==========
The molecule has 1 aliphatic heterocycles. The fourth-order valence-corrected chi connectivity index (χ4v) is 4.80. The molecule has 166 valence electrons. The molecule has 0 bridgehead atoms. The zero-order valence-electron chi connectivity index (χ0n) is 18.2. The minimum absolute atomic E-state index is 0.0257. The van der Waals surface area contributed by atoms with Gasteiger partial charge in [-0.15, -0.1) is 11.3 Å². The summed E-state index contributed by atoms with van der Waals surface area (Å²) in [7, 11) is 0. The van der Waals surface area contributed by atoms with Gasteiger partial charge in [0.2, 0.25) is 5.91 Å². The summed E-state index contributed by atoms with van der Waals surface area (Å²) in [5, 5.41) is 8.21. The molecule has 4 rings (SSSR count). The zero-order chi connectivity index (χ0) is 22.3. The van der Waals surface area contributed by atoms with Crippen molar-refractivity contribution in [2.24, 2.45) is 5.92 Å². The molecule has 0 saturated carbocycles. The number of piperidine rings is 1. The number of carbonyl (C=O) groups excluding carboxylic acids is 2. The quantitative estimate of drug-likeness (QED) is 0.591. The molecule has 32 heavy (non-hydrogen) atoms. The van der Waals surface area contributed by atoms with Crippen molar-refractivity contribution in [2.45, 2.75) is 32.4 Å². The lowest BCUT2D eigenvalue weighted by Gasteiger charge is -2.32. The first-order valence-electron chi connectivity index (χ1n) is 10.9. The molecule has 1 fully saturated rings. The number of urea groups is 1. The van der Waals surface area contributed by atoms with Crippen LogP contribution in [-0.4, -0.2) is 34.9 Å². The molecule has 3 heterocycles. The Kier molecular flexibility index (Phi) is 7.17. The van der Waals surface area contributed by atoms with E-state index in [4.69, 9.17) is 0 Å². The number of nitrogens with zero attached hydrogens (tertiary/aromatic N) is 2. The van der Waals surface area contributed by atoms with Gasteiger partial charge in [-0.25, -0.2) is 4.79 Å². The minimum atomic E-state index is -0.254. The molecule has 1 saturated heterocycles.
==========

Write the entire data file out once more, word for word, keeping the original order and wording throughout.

The molecule has 1 aliphatic heterocycles. The fourth-order valence-corrected chi connectivity index (χ4v) is 4.80. The molecule has 166 valence electrons. The molecule has 0 bridgehead atoms. The zero-order valence-electron chi connectivity index (χ0n) is 18.2. The minimum absolute atomic E-state index is 0.0257. The van der Waals surface area contributed by atoms with Gasteiger partial charge in [-0.15, -0.1) is 11.3 Å². The summed E-state index contributed by atoms with van der Waals surface area (Å²) in [7, 11) is 0. The van der Waals surface area contributed by atoms with Gasteiger partial charge in [0.2, 0.25) is 5.91 Å². The summed E-state index contributed by atoms with van der Waals surface area (Å²) in [5, 5.41) is 8.21. The molecule has 4 rings (SSSR count). The zero-order chi connectivity index (χ0) is 22.3. The van der Waals surface area contributed by atoms with Crippen molar-refractivity contribution in [2.24, 2.45) is 5.92 Å². The molecule has 0 saturated carbocycles. The number of piperidine rings is 1. The number of carbonyl (C=O) groups excluding carboxylic acids is 2. The quantitative estimate of drug-likeness (QED) is 0.591. The molecule has 32 heavy (non-hydrogen) atoms. The van der Waals surface area contributed by atoms with Crippen molar-refractivity contribution in [2.45, 2.75) is 32.4 Å². The lowest BCUT2D eigenvalue weighted by Gasteiger charge is -2.32. The first-order valence-electron chi connectivity index (χ1n) is 10.9. The molecule has 1 fully saturated rings. The number of urea groups is 1. The van der Waals surface area contributed by atoms with Crippen LogP contribution in [-0.4, -0.2) is 34.9 Å². The molecule has 3 heterocycles. The Kier molecular flexibility index (Phi) is 7.17. The van der Waals surface area contributed by atoms with E-state index in [4.69, 9.17) is 0 Å². The number of nitrogens with zero attached hydrogens (tertiary/aromatic N) is 2. The van der Waals surface area contributed by atoms with Gasteiger partial charge in [-0.25, -0.2) is 4.79 Å². The minimum atomic E-state index is -0.254. The molecule has 1 saturated heterocycles.